| Abstract|| |
Background and Aims:The aim of this study is to evaluate the clinical efficacy of pit and fissure sealants (PFS) placed on young permanent teeth with or without the application of the bonding agent. Methods:Atotal of 100 permanent first molars from 25 children between 6-9 years of age were included and randomly allocated into 2 groups. In group A, the teeth received sealant with the bonding agent, and in group B, without a bonding agent. All the sealed teeth were evaluated for retention of the sealant at regular intervals of 3, 6, and 12 months. The difference in the retention rate with and without bonding was analyzed using Chi-square test. Results:After 12 months, the clinically acceptable retention rates for PFS placed with and without bonding agent were 80% and 72%, respectively. No statistically significant difference was observed in relation to marginal integrity, marginal discoloration, and anatomic form among the PFS placed with and without bonding agent (P > 0.05). Conclusions:Sealant application with bonding agent showed an increased retention rate than without the use of a bonding agent. However, an additional step of bonding may be excluded in children, as it did not show any statistically significant difference in clinical retention rate compared to PFS application without bonding.
Keywords: Bonding agent, permanent molars, pit and fissure sealants, retention
|How to cite this article:|
Bandi M, Mallineni SK, Nuvvula S. Retention and effectiveness of pit and fissure sealants placed with or without bonding agent in young permanent teeth: A randomized clinical trial with a year follow-up. Indian J Dent Res 2020;31:877-82
|How to cite this URL:|
Bandi M, Mallineni SK, Nuvvula S. Retention and effectiveness of pit and fissure sealants placed with or without bonding agent in young permanent teeth: A randomized clinical trial with a year follow-up. Indian J Dent Res [serial online] 2020 [cited 2022 Jan 25];31:877-82. Available from: https://www.ijdr.in/text.asp?2020/31/6/877/311664
| Introduction|| |
Pit and fissure sealants (PFS) are one of the most effective non-invasive approaches to prevent and/or arrest occlusal caries in high caries risk children and in deep, retentive pits and fissures (PF). They are widely accepted in pediatric dentistry. Preservation of healthy tooth structure and prevention of dental caries is an essential measure of pediatric dentistry. Permanent molars with complicated occlusal morphology which are highly susceptible to dental caries are least protected by fluoride application. Hence, PFS is the important measure to protect the occlusal pits and fissures. Since pit and fissure sealants were introduced and based on the pioneering studies reported by Buonocore on acid etching, which improved the adhesion of resin materials to tooth structure.
The pit and fissure sealants serve by the adherence of the resin material to the acid-etched enamel surface, thus, physically occluding the pits and fissures from the rest of the oral environment. However, PFS is technique sensitive. Furthermore, the failure of retention of the resin-based fissure sealants over a period of time may be due to the breakdown of the bond between the tooth and sealant.,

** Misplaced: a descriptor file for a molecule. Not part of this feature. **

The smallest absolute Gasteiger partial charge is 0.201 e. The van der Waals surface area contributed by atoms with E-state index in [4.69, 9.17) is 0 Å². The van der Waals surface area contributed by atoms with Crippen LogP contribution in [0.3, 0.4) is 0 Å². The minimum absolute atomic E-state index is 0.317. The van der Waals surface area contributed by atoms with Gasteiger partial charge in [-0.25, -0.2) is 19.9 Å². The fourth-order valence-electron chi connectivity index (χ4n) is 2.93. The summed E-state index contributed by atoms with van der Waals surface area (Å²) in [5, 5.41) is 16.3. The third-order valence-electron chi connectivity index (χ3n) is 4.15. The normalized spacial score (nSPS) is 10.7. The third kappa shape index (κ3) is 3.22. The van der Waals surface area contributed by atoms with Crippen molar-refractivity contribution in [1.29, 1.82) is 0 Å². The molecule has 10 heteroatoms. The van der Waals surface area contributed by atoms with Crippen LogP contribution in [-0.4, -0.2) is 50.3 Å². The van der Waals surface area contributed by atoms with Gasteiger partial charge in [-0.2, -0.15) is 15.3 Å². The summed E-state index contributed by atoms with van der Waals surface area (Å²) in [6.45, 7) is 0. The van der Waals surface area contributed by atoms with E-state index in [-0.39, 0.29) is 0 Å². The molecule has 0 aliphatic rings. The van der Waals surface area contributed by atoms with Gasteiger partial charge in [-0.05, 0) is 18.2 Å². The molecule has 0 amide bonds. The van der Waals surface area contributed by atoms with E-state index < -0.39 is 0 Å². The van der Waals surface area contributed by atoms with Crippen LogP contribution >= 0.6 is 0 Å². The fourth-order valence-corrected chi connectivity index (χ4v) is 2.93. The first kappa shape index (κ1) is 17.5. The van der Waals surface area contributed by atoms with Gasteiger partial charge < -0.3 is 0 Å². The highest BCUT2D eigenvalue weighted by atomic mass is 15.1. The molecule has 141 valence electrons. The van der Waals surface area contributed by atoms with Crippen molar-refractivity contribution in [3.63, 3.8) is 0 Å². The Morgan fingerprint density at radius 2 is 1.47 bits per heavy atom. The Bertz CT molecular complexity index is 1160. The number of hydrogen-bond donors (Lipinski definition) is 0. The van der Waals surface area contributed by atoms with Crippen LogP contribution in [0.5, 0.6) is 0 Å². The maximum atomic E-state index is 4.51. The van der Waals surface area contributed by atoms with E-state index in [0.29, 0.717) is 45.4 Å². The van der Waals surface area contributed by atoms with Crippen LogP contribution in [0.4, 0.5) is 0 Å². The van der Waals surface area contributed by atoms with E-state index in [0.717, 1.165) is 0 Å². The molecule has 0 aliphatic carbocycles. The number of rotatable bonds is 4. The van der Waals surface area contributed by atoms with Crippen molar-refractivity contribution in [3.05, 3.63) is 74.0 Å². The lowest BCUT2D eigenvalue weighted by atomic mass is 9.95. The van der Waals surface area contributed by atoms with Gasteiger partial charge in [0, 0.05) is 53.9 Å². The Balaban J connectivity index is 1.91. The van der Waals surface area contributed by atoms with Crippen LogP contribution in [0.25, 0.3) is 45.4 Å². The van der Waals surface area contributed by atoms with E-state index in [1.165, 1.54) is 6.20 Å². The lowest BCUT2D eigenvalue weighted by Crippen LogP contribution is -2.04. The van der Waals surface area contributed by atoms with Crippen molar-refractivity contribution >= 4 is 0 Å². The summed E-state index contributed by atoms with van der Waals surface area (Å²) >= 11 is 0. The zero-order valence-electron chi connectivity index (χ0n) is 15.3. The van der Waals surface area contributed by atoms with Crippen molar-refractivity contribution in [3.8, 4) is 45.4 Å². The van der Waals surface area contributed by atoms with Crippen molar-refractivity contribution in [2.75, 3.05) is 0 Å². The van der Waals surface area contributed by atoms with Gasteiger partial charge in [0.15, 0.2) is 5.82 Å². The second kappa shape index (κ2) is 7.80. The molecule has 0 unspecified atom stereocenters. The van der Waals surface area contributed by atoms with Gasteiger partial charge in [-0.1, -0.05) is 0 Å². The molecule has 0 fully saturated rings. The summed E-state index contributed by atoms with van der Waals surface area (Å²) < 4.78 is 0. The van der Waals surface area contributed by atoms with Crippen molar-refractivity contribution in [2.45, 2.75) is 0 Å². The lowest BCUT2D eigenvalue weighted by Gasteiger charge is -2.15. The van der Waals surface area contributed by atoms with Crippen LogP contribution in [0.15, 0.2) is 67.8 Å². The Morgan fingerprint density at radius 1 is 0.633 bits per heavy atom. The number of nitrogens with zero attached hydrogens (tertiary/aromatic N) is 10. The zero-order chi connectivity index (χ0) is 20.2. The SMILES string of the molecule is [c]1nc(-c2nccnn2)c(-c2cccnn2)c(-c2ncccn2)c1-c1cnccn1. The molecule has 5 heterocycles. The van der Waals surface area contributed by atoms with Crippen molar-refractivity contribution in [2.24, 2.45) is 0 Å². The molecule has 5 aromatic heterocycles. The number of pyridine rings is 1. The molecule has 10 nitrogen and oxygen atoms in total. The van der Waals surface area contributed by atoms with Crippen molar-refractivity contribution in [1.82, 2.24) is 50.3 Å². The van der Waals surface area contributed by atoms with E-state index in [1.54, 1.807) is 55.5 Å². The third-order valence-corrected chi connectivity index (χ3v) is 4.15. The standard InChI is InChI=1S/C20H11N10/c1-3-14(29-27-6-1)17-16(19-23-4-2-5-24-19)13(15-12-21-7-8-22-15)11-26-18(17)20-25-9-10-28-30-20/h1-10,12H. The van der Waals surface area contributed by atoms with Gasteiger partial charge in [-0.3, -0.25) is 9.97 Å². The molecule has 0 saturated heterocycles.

Several studies have reported an increased retention rate,, and reduced effect of salivary contamination on the microleakage with the application of bonding agent. Few studies showed no effect of improved retention rate with the use of bonding agent before sealant.,,,, Hence, the present study was planned to evaluate and compare the clinical effectiveness of PFS placed with and without the use of bonding agent in permanent first molars over a period of one year. The null hypothesis is that there is no difference in the clinical effectiveness of sealants placed with and without the use of bonding agent in permanent first molars.
| Methods|| |
This prospective randomized clinical trial was carried out in the Department of Paedodontics and Preventive Dentistry, during the period of 12 months after obtaining ethical clearance from the institutional ethical committee (institutional review board) to conduct the clinical trial (D148407049).
Informed consent was obtained from parents and the concerned school authorities prior to the start of the study. One hundred permanent first molars from 25 children between the age group of 6-9 years were chosen for the sealant application based on the following inclusion and exclusion criteria:
- Children that are indicated for sealants in all four permanent first molars (PFM)?
- Children with fully erupted permanent first molars that allow rubber dam placement.
- Children with no clinical or radiographic evidence of proximal caries.
- Children with satisfactory oral hygiene (simplified oral hygiene index [OHI-S] score of 0.5).
- Children co-operative children with Frankl's behavior rating of 3 and 4 [Figure 1].
- Molars with developmental anomalies (hypoplasia, fluorosis), stained fissures, frank carious (cavitated) lesions or previously restored teeth.
- Molars where isolation is not possible.
All the permanent first molars of recruited children were assigned into 2 groups by a half-mouth experimental design. Group I, received sealant with a bonding agent and Group II, without a bonding agent. According to this design, PFS with bonding agent was applied on randomly assigned upper and lower permanent first molars of one side of the mouth, and PFS without bonding agent on the other side.
Group A: Sealant application was done with Clinpro™ (3M ESPE, USA) with the application of bonding agent.